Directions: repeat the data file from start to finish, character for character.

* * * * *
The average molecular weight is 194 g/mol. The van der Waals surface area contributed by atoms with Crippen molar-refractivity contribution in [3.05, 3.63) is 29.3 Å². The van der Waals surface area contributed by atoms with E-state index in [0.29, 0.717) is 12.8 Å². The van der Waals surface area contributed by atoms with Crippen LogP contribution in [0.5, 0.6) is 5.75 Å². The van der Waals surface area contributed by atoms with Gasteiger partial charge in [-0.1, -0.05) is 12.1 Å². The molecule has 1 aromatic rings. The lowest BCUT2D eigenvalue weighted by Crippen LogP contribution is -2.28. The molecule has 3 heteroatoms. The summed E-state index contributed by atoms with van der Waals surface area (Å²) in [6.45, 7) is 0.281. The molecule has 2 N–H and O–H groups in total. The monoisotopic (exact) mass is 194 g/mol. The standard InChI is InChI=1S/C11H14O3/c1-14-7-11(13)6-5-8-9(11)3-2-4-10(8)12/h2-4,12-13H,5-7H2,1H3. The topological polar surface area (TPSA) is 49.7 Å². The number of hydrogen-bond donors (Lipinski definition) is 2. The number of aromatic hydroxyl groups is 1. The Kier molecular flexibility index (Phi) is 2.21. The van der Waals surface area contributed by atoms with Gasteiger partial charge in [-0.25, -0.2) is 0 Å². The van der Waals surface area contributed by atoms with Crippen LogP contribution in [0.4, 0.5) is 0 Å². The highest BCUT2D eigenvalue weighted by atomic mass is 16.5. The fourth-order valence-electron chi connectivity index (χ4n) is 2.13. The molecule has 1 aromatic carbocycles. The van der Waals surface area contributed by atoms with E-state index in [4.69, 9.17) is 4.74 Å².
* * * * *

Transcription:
The average molecular weight is 194 g/mol. The van der Waals surface area contributed by atoms with Crippen molar-refractivity contribution in [3.05, 3.63) is 29.3 Å². The van der Waals surface area contributed by atoms with E-state index in [0.29, 0.717) is 12.8 Å². The van der Waals surface area contributed by atoms with Crippen LogP contribution in [0.5, 0.6) is 5.75 Å². The van der Waals surface area contributed by atoms with Gasteiger partial charge in [-0.1, -0.05) is 12.1 Å². The molecule has 1 aromatic rings. The lowest BCUT2D eigenvalue weighted by Crippen LogP contribution is -2.28. The molecule has 3 heteroatoms. The summed E-state index contributed by atoms with van der Waals surface area (Å²) in [6.45, 7) is 0.281. The molecule has 2 N–H and O–H groups in total. The monoisotopic (exact) mass is 194 g/mol. The standard InChI is InChI=1S/C11H14O3/c1-14-7-11(13)6-5-8-9(11)3-2-4-10(8)12/h2-4,12-13H,5-7H2,1H3. The topological polar surface area (TPSA) is 49.7 Å². The number of hydrogen-bond donors (Lipinski definition) is 2. The number of aromatic hydroxyl groups is 1. The Kier molecular flexibility index (Phi) is 2.21. The van der Waals surface area contributed by atoms with Gasteiger partial charge in [-0.25, -0.2) is 0 Å². The van der Waals surface area contributed by atoms with Crippen LogP contribution in [0.4, 0.5) is 0 Å². The highest BCUT2D eigenvalue weighted by atomic mass is 16.5. The fourth-order valence-electron chi connectivity index (χ4n) is 2.13. The molecule has 1 aromatic carbocycles. The van der Waals surface area contributed by atoms with E-state index in [4.69, 9.17) is 4.74 Å².